Commercial & Residential 1031 Exchanges
Deferring Capital Gains Tax on Commercial & Residential Properties
Ask a New York City Real Estate Attorney about 1031 Exchanges
Few home owners know what commercial real estate owners and investors have known for years: that you can legally defer payment of capital gains tax on the sale of a property that was used for investment purposes.
A 1031 exchange (also called a "Starker" exchange) is a tax deferred exchange of one property for another. In the case of a homeowner, a 1031 exchange could be done for a multi-family dwelling in which the owner occupied one unit and the remaining units were rented for investment purposes.
The rules regarding 1031 exchanges are strict, especially where homeowner-investors are concerned. It is wise to work with a New York real estate attorney who has experience with a wide range of real estate issues. At the Strazzullo Law Firm, not only do we have a team of attorneys devoted exclusively to real estate law, but we have a CPA on staff to provide advice specifically about 1031 exchanges.
Strazzullo Law Firm also works with commercial clients conducting 1031 exchanges with commercial properties: retail space in one state being exchanged for farmland in another, industrial space exchanged for vacant land. You have 45 days from the date you relinquish your property to identify or enter into a contract for another property. You then have six months to close.
Contact a real estate lawyer at Strazzullo Law Firm to ensure your plans are realized with a commercial 1031 exchange.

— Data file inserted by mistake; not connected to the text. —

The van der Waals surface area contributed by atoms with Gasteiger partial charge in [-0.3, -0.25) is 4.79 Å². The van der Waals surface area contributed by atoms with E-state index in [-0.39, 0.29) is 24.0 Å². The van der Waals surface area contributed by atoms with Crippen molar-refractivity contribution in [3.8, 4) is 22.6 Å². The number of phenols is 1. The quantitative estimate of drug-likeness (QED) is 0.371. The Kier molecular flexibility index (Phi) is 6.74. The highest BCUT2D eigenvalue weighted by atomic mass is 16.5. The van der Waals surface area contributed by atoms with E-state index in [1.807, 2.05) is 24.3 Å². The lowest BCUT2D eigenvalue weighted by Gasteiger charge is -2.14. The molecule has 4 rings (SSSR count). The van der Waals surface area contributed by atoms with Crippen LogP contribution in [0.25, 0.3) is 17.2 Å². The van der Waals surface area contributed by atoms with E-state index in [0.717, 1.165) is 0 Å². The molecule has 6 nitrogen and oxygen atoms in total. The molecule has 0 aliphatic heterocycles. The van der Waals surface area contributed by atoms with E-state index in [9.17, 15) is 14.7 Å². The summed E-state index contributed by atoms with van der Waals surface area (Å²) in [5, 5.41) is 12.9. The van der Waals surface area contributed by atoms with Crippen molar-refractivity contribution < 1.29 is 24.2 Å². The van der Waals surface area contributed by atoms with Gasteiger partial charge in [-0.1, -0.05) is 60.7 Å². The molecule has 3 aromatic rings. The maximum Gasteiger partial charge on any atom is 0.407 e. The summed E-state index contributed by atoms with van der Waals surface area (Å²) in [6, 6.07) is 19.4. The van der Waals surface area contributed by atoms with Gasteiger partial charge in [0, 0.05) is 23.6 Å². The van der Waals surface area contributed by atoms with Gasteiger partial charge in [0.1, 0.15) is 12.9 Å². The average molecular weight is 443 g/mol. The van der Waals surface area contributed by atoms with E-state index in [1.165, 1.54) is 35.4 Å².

1031 Exchanges and Homeowner Investors
If you own a 4-family complex and live in one unit, when you sell that property you will be required to pay capital gains on three of those units. This tax could amount to as much as 1/3 of your gain on the property. By using a 1031 exchange, you could take all of your net gain and use it to purchase a luxury condo in Florida as an investment.
There are very specific rules that must be followed in order to use 1031 exchange. For example, you may not receive any of the funds from the sale directly. Those funds must go to a "qualified intermediary" (a person who is not your direct agent and not your lawyer), who will close your investment transaction and pay out the funds to the seller based on a written exchange agreement.
Your Strazzullo real estate lawyer can help you identify a potential exchange property, can find a qualified intermediary, and can explain the laws relating to 1031 exchange. Contact our New York real estate law office for help.